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nakadoc
10-10-2001, 10:48 PM
I have the beloved Avid Media Composer 5.6 running on a Quadra 950 with System 7.5. The SCSI card is an ATTO Silicon Express/SCSI Accelerator IV Drive Rev 1.61 HW Rev10.

I have two old Avid 9GB drives but now need to radically increase my media drive space. I am an editor that knows his software but little about the hardware. What kind of SCSI do I have (the connector seems to be the Centronics 50)? What kind of drives do I need?

Its been suggested that I get an IDE bridge – the Acard AEC-7720UW Ultra Wide SCSI-to-EDE Bridge. If I get that, would any IDE hard drive work? Could I actually get an 80 GB Barracuda? Or should I stay with my old school SCSI?

And what about a CD/Rom to import images and sound, hooked through the ancient Quadra built in SCSI. What device is retro enough to work with that?

Please assume I know very little – spelling out what to get, where to put it and what cables I would need. Talking down to me won’t be offensive. But the bottom line is, that I still need my Avid to be impeccably stable.

John Nakashima

ChrisYip
10-10-2001, 10:58 PM
Couple of things

(1) if you use the stock SCSI, you have to get a Narrow drive and they are getting increasingly harder to find - most have transitioned to LVD - The gurus have narrow 'Cudas, I believe. Not sure about your SCSI Accelerator card in terms of what it can talk to (natively)

(2) CD-R or CD-RW - shouldn't be a problem - any of the Plextor mechanisms should work as replacements - I replaced all my 7300's stock CD-R w/ Plextors. Your other option would be an external SCSI CD-ROM.

professor
10-12-2001, 10:59 PM
i work on avid systems,
the scsi card you have is probably a 68 pin card with the avid crossover cable that connects it to the 9 gig drives that have centronics connectors on the back. you have room to add more drives on the chain. the drives inside the external cases are most likely seagate 410800N. the old 50 pin heat monsters. you can pick them up pretty cheap on ebay, but you can add any scsi drives on that chain as long as you stripe them with avid drive utility. turn off drive filtering and they will work fine. you could get a raid from the gurus, just remember that everything on the scsi chain will at the speed of your slowest device. use scsi probe and see what you have on that scsi bus, it should tell you the acutal make of the drives. get on ebay and do a search for avid.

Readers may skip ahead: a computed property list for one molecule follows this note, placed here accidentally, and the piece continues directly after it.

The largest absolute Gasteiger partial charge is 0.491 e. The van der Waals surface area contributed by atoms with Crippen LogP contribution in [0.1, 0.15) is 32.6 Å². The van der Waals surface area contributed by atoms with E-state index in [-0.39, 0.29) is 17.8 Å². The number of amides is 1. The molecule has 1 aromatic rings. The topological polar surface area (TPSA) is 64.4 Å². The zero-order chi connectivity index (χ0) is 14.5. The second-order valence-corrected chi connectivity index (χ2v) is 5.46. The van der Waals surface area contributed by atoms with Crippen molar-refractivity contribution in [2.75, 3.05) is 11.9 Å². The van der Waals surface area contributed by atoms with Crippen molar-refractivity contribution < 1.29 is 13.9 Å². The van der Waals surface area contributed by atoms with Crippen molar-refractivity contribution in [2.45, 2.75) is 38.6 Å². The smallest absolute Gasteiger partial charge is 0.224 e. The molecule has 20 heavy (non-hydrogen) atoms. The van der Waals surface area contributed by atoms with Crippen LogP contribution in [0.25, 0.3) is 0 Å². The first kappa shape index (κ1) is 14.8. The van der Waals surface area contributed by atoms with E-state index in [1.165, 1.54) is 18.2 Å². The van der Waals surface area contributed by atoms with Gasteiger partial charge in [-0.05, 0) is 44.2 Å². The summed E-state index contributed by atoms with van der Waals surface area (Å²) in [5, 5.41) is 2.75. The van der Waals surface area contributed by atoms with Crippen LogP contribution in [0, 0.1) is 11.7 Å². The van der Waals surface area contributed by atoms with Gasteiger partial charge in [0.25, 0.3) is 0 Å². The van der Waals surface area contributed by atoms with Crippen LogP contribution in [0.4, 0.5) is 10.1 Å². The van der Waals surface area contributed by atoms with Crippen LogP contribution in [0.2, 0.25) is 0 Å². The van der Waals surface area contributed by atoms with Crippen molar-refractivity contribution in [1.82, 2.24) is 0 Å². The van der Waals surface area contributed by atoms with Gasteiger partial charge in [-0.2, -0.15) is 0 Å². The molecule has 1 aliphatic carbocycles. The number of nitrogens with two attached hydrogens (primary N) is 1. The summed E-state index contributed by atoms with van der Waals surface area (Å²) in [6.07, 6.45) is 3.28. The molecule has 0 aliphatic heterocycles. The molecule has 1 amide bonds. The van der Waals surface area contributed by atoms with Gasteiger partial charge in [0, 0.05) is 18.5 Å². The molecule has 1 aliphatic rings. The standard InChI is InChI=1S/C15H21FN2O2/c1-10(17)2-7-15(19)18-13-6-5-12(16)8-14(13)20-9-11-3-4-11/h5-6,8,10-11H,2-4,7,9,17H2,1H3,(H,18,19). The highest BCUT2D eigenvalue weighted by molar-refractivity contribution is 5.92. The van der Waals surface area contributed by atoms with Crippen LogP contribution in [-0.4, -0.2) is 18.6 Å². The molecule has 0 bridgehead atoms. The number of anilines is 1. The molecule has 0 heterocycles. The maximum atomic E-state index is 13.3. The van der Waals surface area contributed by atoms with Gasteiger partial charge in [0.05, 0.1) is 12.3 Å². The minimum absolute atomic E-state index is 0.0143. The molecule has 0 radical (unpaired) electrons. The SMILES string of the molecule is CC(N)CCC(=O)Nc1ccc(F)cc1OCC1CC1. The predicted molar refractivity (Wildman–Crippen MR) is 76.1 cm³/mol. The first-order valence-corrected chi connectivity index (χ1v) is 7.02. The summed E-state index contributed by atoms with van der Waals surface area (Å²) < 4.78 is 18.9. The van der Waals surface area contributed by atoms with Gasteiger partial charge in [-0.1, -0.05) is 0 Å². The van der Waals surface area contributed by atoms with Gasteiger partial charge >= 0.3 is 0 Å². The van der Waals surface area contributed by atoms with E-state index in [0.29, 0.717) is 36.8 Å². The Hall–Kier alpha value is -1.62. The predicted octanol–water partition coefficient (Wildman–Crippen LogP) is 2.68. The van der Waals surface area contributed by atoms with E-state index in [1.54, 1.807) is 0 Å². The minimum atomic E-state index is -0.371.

nakadoc
10-28-2001, 11:19 PM
Dear Professor,
Because of illness, I haven’t been very timely in my response on the MacGuru Videophiles Only page. Your second option, “you can add any scsi drives on that chain”, is the most appealing. By any scsi drive, what would be a good choice? In the Seagate line it seems the lowest end drive they still make is the Barracuda 36s (at 18Gig) which comes in two flavors ST318417N and W. In their specs they say things like “Ultra160 and Legacy narrow/wide interfaces”. I guess what I’m talking about is a “Legacy” system - maybe.

They also seem to be internal drives, so do I purchase housing from the Guru’s. It’s a bit confusing for me. My big Avid project will involve about 40 hours of material, at AVR 6 or 3. I will on-line at a post-house. Any further advice you may have would be greatly appreciated.

tekcan
10-29-2001, 05:06 PM
Just so happens we just retired an old 950 quadra here at the paper, it ran 10 years consistantly without a restart, (other than power failures), just had to goof off and tear it apart to see what’s ahead of you in your little project...

First, you have two scsi chains to work with:

You have a 17MHz SCSI bus (grey ribbon connector) internally on your original motherboard with 50 pin internal connections to hook up to hard drives and such. The original motherboard 25 pin centronics external SCSI connector on the back of your case will have half the data transfer rate of the 17MHz internal ribbon, far too slow for any multi-media work. (Todays mother boards are tricked up to mostly 250Mhz or faster). The good news is you could connect a good used 50 pin 4X CDROM to the internal ribbon off the motherboard to access art, you’ll have to pull your floppy drive to mount it internally though, or get a cased external CD and hook it up to the external 25 pin centronics, It will transfer slow, but it will work.

To add a large fast hard drive internally in the original front mount 5.25” drive bay you would attach a 50 pin flat, grey ribbon cable to reach from your SCSI card in the nubus slot to reach above your power supply and attach to your new hard drive mounted in the 5.25” bay. This will be your easiest and cheapest option. This way you also retain the fastest possible speed transfer for your data, (hard drives connected through the 25 pin SCSI external connector of the ATTO SCSI Nubus card will transfer data at roughly half the speed of the internal SCSI ribbon connection).